I went to a media screening of the new film Balibo yesterday, which covers the murder of the five Australian journalists in East Timor in 1975, prior to the Indonesian invasion of East Timor. The film also follows Australian journalist Roger East, who is invited to Timor by Jose Ramos Horta and tries to discover what happened to the journalists. I’m not allowed to say much about it, but I will say that the film is in the tradition of Australian political movies such The Year of Living Dangerously, or perhaps foreign films like The Quiet American. I highly recommend it when it comes out. During the film I couldn’t help thinking: this could not have been made fifteen years ago. At that time, the Australian government was still pretty much supporting the Indonesian Occupation of East Timor. In the East Timorese solidarity movement, the final reports of Greg Shackleton were often played (John Pilger showed them in his various films about East Timor). The remarkable thing about those reports, was their partisanship. Here were journalists for commercial television channels making reports which are clearly pro-Timorese. I couldn’t find the footage on youtube, but there’s a ten minute video on youtube here, which has that footage. (Sorry, it wouldn’t let me embed it). There’s also some shots from the film in the following promotion of a book, which notes again the partisanship of the journalists:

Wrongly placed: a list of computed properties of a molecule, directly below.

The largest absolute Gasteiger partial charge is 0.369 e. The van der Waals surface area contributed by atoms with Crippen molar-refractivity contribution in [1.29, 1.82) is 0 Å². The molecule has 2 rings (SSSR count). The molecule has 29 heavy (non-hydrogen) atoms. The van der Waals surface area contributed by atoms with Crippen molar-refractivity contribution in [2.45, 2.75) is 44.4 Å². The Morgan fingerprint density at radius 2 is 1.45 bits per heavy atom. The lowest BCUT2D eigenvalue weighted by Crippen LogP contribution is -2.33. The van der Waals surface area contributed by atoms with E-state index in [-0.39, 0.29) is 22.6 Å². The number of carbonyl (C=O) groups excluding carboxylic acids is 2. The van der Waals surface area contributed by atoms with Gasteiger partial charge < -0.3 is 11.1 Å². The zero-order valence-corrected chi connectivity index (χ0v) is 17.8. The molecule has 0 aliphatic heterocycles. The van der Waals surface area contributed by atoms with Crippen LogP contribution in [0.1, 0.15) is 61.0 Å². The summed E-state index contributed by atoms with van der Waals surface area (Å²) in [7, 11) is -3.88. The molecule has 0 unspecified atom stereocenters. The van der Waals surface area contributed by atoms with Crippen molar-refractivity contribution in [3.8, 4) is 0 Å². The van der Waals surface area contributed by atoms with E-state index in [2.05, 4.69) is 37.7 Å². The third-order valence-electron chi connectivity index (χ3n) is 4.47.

Rjurik Davidson

Rjurik Davidson is a writer, editor and speaker. Rjurik’s novel, The Stars Askew was released in 2016. Rjurik is a former associate editor of Overland magazine. He can be found at rjurik.com and tweets as @rjurikdavidson.

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  1. I read a rather revisionist review in The Weekend Australian on the Balibo Five. It seemed coming close to blaming Shackleton et al's deaths at least partly on their willingness to continue to investigate (in the review reappraised as recklessness, perhaps some kind of macho posturing and lack of foresight on their part), rather than extraordinary repression of the Indonesian Government (and Australia's complicity in these atrocities). I was pretty surprised and horrified.

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